41. Kornrumpf B, Niefind F, Sommer W, Dimigen O. Neural correlates of word recognition: A systematic comparison of natural reading and rapid serial visual presentation. J Cogn Neurosci. 2016 Sep;28(9):1374–91. doi: 10.1162/jocn_a_00977 27167402

42. Li N, Niefind F, Wang S, Sommer W, Dimigen O. Parafoveal processing in reading Chinese sentences: Evidence from event-related brain potentials. Psychophysiology. 2015 Oct;52(10):1361–74. doi: 10.1111/psyp.12502 26289548

43. Pollatsek A, Rayner K. Eye movement control in reading: The role of word boundaries. J Exp Psychol Hum Percept Perform. 1982 Dec;8(6):817. doi: 10.1037/0096-1523.8.6.817

44. Oldfield RC. The assessment and analysis of handedness: the Edinburgh inventory. Neuropsychologia. 1971 Mar 1;9(1):97–113. doi: 10.1016/0028-3932(71)90067-4 5146491

45. Van Heuven WJ, Mandera P, Keuleers E, Brysbaert M. SUBTLEX-UK: A new and improved word frequency database for British English. Q J Exp Psychol. 2014 Jun 3;67(6):1176–90. doi: 10.1080/17470218.2013.850521 24417251

46. Balota DA, Yap MJ, Hutchison KA, Cortese MJ, Kessler B, Loftis B, Neely JH, Nelson DL, Simpson GB, Treiman R. The English lexicon project. Behav Res Methods. 2007 Aug 1;39(3):445–59. doi: 10.3758/bf03193014 17958156

47. Delorme A, Makeig S. EEGLAB: an open source toolbox for analysis of single-trial EEG dynamics including independent component analysis. J Neurosci Methods. 2004 Mar 15;134(1):9–21. doi: 10.1016/j.jneumeth.2003.10.009 15102499

48. Bell AJ, Sejnowski TJ. An information-maximization approach to blind separation and blind deconvolution. Neural Comput. 1995 Nov;7(6):1129–59. doi: 10.1162/neco.1995.7.6.1129 7584893

49. Plöchl M, Ossandón JP, König P. Combining EEG and eye tracking: identification, characterization, and correction of eye movement artifacts in electroencephalographic data. Front Hum Neurosci. 2012 Oct 9;6:278. doi: 10.3389/fnhum.2012.00278 23087632

50. Bates D, Mächler M, Bolker B, Walker S. Fitting linear mixed-effects models using lme4. arXiv preprint arXiv:1406.5823. 2014 Jun 23. [51 p.] https://arxiv.org/abs/1406.5823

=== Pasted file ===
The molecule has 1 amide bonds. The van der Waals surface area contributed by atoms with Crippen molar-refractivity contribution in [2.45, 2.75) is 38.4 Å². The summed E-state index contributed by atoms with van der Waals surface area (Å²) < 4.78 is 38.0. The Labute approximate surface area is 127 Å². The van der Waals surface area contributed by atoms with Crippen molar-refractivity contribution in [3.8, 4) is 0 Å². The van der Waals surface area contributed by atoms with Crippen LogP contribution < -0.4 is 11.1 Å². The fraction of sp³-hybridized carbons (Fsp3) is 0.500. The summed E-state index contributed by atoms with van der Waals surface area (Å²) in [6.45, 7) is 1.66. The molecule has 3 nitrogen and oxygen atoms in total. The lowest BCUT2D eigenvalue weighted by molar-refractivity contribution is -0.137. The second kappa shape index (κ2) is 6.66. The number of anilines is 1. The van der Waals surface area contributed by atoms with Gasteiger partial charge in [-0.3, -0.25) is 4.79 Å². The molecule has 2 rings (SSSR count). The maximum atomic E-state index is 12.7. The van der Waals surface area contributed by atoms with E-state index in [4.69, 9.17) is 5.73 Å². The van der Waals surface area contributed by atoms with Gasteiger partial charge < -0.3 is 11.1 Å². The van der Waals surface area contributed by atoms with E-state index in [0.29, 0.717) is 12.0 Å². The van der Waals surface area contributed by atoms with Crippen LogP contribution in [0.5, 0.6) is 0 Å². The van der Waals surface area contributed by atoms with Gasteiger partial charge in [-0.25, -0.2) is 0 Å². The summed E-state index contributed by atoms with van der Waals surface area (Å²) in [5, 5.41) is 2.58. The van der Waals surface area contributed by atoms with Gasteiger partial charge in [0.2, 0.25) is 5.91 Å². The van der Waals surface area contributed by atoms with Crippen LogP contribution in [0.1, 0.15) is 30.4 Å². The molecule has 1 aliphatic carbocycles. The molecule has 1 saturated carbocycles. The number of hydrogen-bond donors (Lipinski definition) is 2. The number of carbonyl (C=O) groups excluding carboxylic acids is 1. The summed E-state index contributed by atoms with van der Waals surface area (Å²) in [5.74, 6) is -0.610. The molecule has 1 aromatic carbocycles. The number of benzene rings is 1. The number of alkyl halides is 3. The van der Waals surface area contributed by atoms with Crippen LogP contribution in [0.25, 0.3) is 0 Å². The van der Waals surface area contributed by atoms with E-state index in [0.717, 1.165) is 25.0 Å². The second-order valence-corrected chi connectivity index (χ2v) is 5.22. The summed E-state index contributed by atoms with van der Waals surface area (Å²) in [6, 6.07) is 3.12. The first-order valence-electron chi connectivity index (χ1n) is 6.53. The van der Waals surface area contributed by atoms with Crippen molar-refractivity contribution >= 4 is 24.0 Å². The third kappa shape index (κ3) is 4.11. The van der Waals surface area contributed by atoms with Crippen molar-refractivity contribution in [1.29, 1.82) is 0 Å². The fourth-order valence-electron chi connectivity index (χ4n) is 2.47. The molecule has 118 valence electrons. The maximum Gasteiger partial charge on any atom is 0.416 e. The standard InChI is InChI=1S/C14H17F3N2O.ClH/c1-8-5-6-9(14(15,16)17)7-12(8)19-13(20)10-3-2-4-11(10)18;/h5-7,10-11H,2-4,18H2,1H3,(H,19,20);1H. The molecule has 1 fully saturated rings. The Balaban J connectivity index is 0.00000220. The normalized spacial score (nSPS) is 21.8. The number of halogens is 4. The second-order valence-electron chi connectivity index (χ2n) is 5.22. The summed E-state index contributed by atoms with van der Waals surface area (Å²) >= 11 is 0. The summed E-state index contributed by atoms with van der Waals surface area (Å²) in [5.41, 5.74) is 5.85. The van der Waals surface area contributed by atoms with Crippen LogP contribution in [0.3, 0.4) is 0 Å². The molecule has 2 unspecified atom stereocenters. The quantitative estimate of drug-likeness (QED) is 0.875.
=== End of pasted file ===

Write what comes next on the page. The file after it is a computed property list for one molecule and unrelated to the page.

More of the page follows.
51. R Core Team. R: A language and environment for statistical computing. 2019. R Foundation for Statistical Computing, Vienna, Austria. https://www.R-project.org/.

52. Barr DJ, Levy R, Scheepers C, Tily HJ. Random effects structure for confirmatory hypothesis testing: Keep it maximal. J Mem Lang. 2013 Apr 1;68(3):255–78. doi: 10.1016/j.jml.2012.11.001 24403724

53. Venables WN, Ripley BD. Random and mixed effects. In Modern applied statistics with S 2002 (pp. 271–300). Springer, New York, NY.

54. Kuznetsova A, Brockhoff PB, Christensen RH. lmerTest package: tests in linear mixed effects models. J Stat Softw. 2017;82(13). doi: 10.18637/jss.v082.i13

55. Maris E, Oostenveld R. Nonparametric statistical testing of EEG-and MEG-data. J Neurosci Methods. 2007 Aug 15;164(1):177–90. doi: 10.1016/j.jneumeth.2007.03.024 17517438

56. Oostenveld R, Fries P, Maris E, Schoffelen JM. FieldTrip: open source software for advanced analysis of MEG, EEG, and invasive electrophysiological data. Comput Intell Neurosci. 2011 Jan 1;2011:1.

57. Groppe DM, Urbach TP, Kutas M. Mass univariate analysis of event-related brain potentials/fields I: A critical tutorial review. Psychophysiology. 2011 Dec;48(12):1711–25. doi: 10.1111/j.1469-8986.2011.01273.x 21895683

58. Groppe DM, Urbach TP, Kutas M. Mass univariate analysis of event-related brain potentials/fields II: Simulation studies. Psychophysiology. 2011 Dec;48(12):1726–37. doi: 10.1111/j.1469-8986.2011.01272.x 21895684

59. Angele B, Slattery TJ, Rayner K. Two stages of parafoveal processing during reading: Evidence from a display change detection task. Psychon Bull Rev. 2016 Aug 1;23(4):1241–9. doi: 10.3758/s13423-015-0995-0 26769246

60. Slattery TJ, Angele B, Rayner K. Eye movements and display change detection during reading. J Exp Psychol Hum Percept Perform. 2011 Dec;37(6):1924–38. doi: 10.1037/a0024322 21688934

61. Carreiras M, Armstrong BC, Perea M, Frost R. The what, when, where, and how of visual word recognition. Trends Cogn Sci. 2014 Feb 1;18(2):90–8. doi: 10.1016/j.tics.2013.11.005 24373885

62. Grainger J, Holcomb PJ. Watching the word go by: On the time-course of component processes in visual word recognition. Lang Linguist Compass. 2009 Jan;3(1):128–56. doi: 10.1111/j.1749-818X.2008.00121.x 19750025

63. Morris RK, Rayner K, Pollatsek A. Eye movement guidance in reading: The role of parafoveal letter and space information. Journal of Experimental Psychology: Human Perception and Performance. 1990 May;16(2):268–81. doi: 10.1037//0096-1523.16.2.268 2142198

64. Alday PM. How much baseline correction do we need in ERP research? Extended GLM model can replace baseline correction while lifting its limits. arXiv:1707.08152. [Preprint]. 2017 Jul 25. https://arxiv.org/abs/1707.08152

Článek vyšel v časopise


2019 Číslo 12
Nejčtenější tento týden